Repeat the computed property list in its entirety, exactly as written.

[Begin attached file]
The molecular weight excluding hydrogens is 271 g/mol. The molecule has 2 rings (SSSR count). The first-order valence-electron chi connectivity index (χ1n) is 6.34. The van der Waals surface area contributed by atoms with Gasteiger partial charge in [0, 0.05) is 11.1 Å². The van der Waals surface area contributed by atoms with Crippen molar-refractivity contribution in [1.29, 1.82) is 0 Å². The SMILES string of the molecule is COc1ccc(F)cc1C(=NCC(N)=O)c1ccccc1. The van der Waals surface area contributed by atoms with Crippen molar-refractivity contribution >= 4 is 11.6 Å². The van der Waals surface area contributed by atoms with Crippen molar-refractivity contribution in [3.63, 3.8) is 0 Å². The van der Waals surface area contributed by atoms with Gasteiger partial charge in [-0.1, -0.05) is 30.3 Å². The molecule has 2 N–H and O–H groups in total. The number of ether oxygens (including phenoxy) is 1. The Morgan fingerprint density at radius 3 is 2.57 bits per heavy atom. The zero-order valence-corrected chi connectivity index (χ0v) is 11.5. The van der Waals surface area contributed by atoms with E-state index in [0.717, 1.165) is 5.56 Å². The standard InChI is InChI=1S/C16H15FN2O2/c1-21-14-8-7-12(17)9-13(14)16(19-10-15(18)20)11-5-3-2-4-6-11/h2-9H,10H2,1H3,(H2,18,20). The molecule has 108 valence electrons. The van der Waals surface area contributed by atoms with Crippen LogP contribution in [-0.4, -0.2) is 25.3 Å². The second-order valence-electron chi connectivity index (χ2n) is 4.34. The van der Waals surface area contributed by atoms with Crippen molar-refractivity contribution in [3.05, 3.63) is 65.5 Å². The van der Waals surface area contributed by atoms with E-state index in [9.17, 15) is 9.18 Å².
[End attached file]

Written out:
The molecular weight excluding hydrogens is 271 g/mol. The molecule has 2 rings (SSSR count). The first-order valence-electron chi connectivity index (χ1n) is 6.34. The van der Waals surface area contributed by atoms with Gasteiger partial charge in [0, 0.05) is 11.1 Å². The van der Waals surface area contributed by atoms with Crippen molar-refractivity contribution in [1.29, 1.82) is 0 Å². The SMILES string of the molecule is COc1ccc(F)cc1C(=NCC(N)=O)c1ccccc1. The van der Waals surface area contributed by atoms with Crippen molar-refractivity contribution >= 4 is 11.6 Å². The van der Waals surface area contributed by atoms with Crippen molar-refractivity contribution in [3.63, 3.8) is 0 Å². The van der Waals surface area contributed by atoms with Gasteiger partial charge in [-0.1, -0.05) is 30.3 Å². The molecule has 2 N–H and O–H groups in total. The number of ether oxygens (including phenoxy) is 1. The Morgan fingerprint density at radius 3 is 2.57 bits per heavy atom. The zero-order valence-corrected chi connectivity index (χ0v) is 11.5. The van der Waals surface area contributed by atoms with E-state index in [0.717, 1.165) is 5.56 Å². The standard InChI is InChI=1S/C16H15FN2O2/c1-21-14-8-7-12(17)9-13(14)16(19-10-15(18)20)11-5-3-2-4-6-11/h2-9H,10H2,1H3,(H2,18,20). The molecule has 108 valence electrons. The van der Waals surface area contributed by atoms with Crippen LogP contribution in [-0.4, -0.2) is 25.3 Å². The second-order valence-electron chi connectivity index (χ2n) is 4.34. The van der Waals surface area contributed by atoms with Crippen molar-refractivity contribution in [3.05, 3.63) is 65.5 Å². The van der Waals surface area contributed by atoms with E-state index in [9.17, 15) is 9.18 Å².